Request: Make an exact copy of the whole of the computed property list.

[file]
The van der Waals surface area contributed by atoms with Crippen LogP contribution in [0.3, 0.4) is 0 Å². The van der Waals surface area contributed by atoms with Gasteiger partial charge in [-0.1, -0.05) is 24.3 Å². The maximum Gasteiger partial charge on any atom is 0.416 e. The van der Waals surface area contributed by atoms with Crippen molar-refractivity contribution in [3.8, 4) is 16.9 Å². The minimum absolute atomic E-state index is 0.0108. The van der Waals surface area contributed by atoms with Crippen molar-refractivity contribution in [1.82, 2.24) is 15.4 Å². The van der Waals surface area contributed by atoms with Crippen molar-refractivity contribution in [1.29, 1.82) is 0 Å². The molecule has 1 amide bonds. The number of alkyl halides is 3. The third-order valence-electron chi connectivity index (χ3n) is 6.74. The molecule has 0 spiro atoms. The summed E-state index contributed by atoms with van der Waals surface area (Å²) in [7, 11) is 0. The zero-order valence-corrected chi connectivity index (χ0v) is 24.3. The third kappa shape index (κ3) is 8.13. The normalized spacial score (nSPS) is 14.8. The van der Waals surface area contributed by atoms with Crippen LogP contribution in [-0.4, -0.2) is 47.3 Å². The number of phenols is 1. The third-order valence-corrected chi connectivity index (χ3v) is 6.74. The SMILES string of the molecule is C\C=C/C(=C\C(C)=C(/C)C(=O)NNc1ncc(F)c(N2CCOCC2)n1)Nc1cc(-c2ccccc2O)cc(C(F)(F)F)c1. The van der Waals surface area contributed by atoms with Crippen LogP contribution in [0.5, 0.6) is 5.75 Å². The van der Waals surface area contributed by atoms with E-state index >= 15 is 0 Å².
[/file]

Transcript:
The van der Waals surface area contributed by atoms with Crippen LogP contribution in [0.3, 0.4) is 0 Å². The van der Waals surface area contributed by atoms with Gasteiger partial charge in [-0.1, -0.05) is 24.3 Å². The maximum Gasteiger partial charge on any atom is 0.416 e. The van der Waals surface area contributed by atoms with Crippen molar-refractivity contribution in [3.8, 4) is 16.9 Å². The minimum absolute atomic E-state index is 0.0108. The van der Waals surface area contributed by atoms with Crippen molar-refractivity contribution in [1.82, 2.24) is 15.4 Å². The van der Waals surface area contributed by atoms with Crippen molar-refractivity contribution in [1.29, 1.82) is 0 Å². The molecule has 1 amide bonds. The number of alkyl halides is 3. The third-order valence-electron chi connectivity index (χ3n) is 6.74. The molecule has 0 spiro atoms. The summed E-state index contributed by atoms with van der Waals surface area (Å²) in [7, 11) is 0. The zero-order valence-corrected chi connectivity index (χ0v) is 24.3. The third kappa shape index (κ3) is 8.13. The normalized spacial score (nSPS) is 14.8. The van der Waals surface area contributed by atoms with Crippen LogP contribution in [-0.4, -0.2) is 47.3 Å². The number of phenols is 1. The third-order valence-corrected chi connectivity index (χ3v) is 6.74. The SMILES string of the molecule is C\C=C/C(=C\C(C)=C(/C)C(=O)NNc1ncc(F)c(N2CCOCC2)n1)Nc1cc(-c2ccccc2O)cc(C(F)(F)F)c1. The van der Waals surface area contributed by atoms with Crippen LogP contribution in [0.5, 0.6) is 5.75 Å². The van der Waals surface area contributed by atoms with E-state index >= 15 is 0 Å².